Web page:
At the exit of the slot 16 pairs of transport rollers 18 are positioned, forming a bite therebetween. The rollers 18, caused to rotate by a motor with appropriate gearing, engage the currency and transport it along a horizontal portion of the note path. The note then enters the bite between the rollers 20 presented at an area of transition for the note path where it passes from horizontal to vertical. At this point, a belt 22, caused to rotate in standard fashion about a vertical path, engages the currency and transports it along a pair of bill rails 24. It will be appreciated by those skilled in the art that the transport structure just described is presented in pairs, with corresponding sets of rollers 18,20, drive belts 22, and bill rails 24 being presented into the paper of FIG. 1 in spaced relation from the elements actually shown. The spacing of such elements is typically slightly less than the width of the currency being handled. In other words, the currency is engaged and transported by the described apparatus by engagement of opposed longitudinal edges thereof.
Also maintained within the housing 12 is a microprocessor or other control unit 26. The microprocessor 26 communicates with testing circuitry 28,30 maintained along the note path which performs various tests on the currency as it is being transported. As is well known to those skilled in the art, the testing circuitry 28,30 would typically include light sources, photodetectors, reticles, magnetic reading heads, and the like. The outputs of the test circuits 28,30 are passed to the microprocessor 26 where they are analyzed and a determination is made as to the authenticity of the paper tendered. While this analysis is being made, the currency is maintained in an escrow position in the note path in juxtaposition to a punch 32.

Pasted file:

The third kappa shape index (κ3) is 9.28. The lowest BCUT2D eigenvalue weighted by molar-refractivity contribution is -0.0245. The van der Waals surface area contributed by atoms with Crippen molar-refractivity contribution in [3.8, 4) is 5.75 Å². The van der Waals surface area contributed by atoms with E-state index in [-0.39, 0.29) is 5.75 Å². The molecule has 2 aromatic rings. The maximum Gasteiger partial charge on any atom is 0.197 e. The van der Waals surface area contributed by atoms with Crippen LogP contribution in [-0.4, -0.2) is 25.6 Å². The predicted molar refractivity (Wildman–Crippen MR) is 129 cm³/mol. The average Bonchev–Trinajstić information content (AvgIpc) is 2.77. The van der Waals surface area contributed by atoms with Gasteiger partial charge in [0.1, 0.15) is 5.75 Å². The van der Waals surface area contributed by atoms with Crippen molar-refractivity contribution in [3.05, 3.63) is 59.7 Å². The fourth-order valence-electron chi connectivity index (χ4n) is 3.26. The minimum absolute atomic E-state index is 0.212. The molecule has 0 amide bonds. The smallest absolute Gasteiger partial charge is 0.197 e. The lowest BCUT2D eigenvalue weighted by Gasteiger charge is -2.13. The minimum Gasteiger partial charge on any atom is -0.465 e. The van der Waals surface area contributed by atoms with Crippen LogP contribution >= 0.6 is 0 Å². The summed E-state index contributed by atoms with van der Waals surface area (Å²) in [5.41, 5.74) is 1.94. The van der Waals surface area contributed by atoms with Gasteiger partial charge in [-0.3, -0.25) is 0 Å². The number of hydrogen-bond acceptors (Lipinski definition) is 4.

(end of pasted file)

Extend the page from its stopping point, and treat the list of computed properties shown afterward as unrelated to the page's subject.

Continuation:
As shown in FIG. 1, the punch 32 is interconnected with a solenoid or motor 34 by means of a rod or stem 36. Upon a determination by the microprocessor 26 that the paper is, indeed, a valid piece of currency, the microprocessor 26 actuates the solenoid or motor 34 to cause the punch 32 to push the currency from the note path into the cash box 38. This cash box, typically comprising five closed sides with the front side thereof being open to the extent that a window is provided for receiving the punch 32 in reciprocating action, is secured to the housing 12 by means of locking bolts or pins 40. The lock bolts 40 are preferably actuated by a key maintained by service personnel who will access the validator 10 to remove the cash box 38 and replace it with an empty one in a manner to be discussed hereinafter. It will be appreciated that a pair of pins 42 extend from opposite bottom corners of the cash box 38, the same assisting in positioning, alignment, and retention of the cash box 28 within the housing 12. Further, the pins 42 allow the cash box 38 to be pivoted from the housing 12, if such action is desired.